Years ago, a Linked:HR member, Dr. Gordon Curphy, asked an interesting question: Are there personality traits that allow us to find "team killers" - people who destroy the morale of a team? Dr. Curphy's question got me thinking: Are there traits on the Big Five that would allow us to predict organizational gremlins? I'm talking about people whose general behaviors would make most people uncomfortable - perhaps people who are abrasive, rude, arrogant and yes, unethical. Yikes. Have you ever worked with someone like that?
As I attempted to answer his question, however, I hesitated. I could see all sorts of problems in trying to "identify" a nightmare simply using "Big Five" personality traits. Here are just a few:
Nightmares are Relative
Nightmarish tendencies could lie in the eye of the beholder! I could call "arrogant" someone whom others see as "charismatic." A "rude" person could simply be more direct than I am or disagree with me on a variety of key areas. How about unethical? That's tougher but still possibly relative - I could judge as "unethical" behaviors that others would find perfectly reasonable. More importantly, I might be more likely to judge as "unethical" something that might damage my interests. In other words: Possibly, differences between my personality and the personality of the nightmare in question govern my own perceptions.
Nightmares have Mirrors
Maybe I'm the nightmare... or at least part of it! For instance, if two people are equally low in agreeableness (challengers, people more likely to stick to their goals) and equally high in neuroticism (in other words, both are rather nervous), they will probably disagree vehemently. Who is the nightmare then? Both of them?
Nightmares bring Gifts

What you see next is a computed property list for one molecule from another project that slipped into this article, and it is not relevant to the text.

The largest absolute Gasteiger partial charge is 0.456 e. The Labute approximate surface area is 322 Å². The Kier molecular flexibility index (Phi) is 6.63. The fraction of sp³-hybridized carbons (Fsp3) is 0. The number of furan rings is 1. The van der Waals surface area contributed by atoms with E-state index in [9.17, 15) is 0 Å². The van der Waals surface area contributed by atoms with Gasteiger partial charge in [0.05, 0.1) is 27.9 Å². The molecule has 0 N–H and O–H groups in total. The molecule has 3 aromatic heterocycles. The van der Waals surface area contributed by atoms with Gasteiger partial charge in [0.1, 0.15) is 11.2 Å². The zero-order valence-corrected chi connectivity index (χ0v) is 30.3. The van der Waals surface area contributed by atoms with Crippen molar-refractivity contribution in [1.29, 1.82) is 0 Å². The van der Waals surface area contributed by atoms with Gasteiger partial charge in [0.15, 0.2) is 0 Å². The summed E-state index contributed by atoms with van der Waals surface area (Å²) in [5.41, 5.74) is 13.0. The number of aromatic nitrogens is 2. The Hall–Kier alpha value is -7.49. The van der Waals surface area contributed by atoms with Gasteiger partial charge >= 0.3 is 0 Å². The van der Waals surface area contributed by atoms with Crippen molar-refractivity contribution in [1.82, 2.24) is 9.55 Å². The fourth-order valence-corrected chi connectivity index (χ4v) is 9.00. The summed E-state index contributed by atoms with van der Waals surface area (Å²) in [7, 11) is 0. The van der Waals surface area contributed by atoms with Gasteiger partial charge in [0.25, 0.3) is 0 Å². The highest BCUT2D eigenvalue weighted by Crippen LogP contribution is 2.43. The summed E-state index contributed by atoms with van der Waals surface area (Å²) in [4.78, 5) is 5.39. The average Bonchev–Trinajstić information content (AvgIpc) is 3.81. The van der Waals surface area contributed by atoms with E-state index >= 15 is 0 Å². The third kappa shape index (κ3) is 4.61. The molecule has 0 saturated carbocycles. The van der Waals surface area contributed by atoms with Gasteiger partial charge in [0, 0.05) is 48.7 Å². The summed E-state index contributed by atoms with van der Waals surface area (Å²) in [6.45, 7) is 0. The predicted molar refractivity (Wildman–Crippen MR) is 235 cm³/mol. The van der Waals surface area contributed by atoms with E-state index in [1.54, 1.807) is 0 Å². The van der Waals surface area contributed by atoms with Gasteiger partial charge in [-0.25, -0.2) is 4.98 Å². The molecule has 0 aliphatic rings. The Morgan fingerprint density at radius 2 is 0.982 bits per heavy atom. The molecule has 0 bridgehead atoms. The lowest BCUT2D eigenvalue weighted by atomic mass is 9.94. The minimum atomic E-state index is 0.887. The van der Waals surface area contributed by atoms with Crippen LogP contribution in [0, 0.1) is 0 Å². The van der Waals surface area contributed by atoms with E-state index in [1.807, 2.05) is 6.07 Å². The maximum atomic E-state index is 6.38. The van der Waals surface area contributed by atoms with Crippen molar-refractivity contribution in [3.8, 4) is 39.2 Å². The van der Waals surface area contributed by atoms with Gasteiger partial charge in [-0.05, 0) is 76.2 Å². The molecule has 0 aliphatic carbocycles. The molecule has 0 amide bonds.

A "nightmare" could actually bring something good to the table. For instance, a tad of arrogance could work well if it translates to the outside world as rightful pride in the organization. The same person who is perceived as "abrasive" to the team could sell this same team beautifully to outside clients. Unless the situation is extreme (or perhaps even pathological) a combination of personality traits is unlikely to be all bad under all circumstances.
Nightmares are Complex
Finally, a "nightmare recipe" may require more than traits. Instead, nightmares may require an explosive combination of traits, values, and motivations. Case in point: Consider someone who is ultra high in neuroticism (i.e., reactive, nervous, and prone to anger), ultra low in agreeableness (a challenging "limelight seeker"), ultra low in trust and tact, somewhat dry and unfriendly, and ultra high in need to "take charge" and in perfectionism. Before you say "ouch," however, consider the possibility that this same person is exquisitely self-aware, having participated in countless coaching sessions and in 360 exercises. As a result, this person may have learned to compensate for his/her tougher tendencies. Further, this person's goals and values could serve as powerful motivators to control his/her behaviors. After all, the relationship between traits and behavior is not that perfect - two people with similar trait tendencies may still behave differently (for a better review of "additional layers" impacting behaviors, the reader is directed to the fabulous work of Dr. Dan McAdams).
In summary - diagnosing nightmares is far from simple. Even if everyone in the team agreed that person X is a nightmare he/she could still have important redeeming values - or, alternatively, something in the system could be exacerbating someone's natural tendencies. Perhaps, therefore, our thinking on this topic might go beyond "how to diagnose a nightmare." We could also figure out how to diagnose nightmarish conditions (does the system bring the "worst" in everyone?) and relationships (how incompatible is this particular team?). We might also learn how to best communicate about nightmares. How can a team member approach a colleague and say "Houston, we have a problem, now let's talk"?
About the Author
Dr. Cris Wildermuth is an Assistant Professor at Drake University, where she coordinates and teaches at the Master of Science in Leadership Development.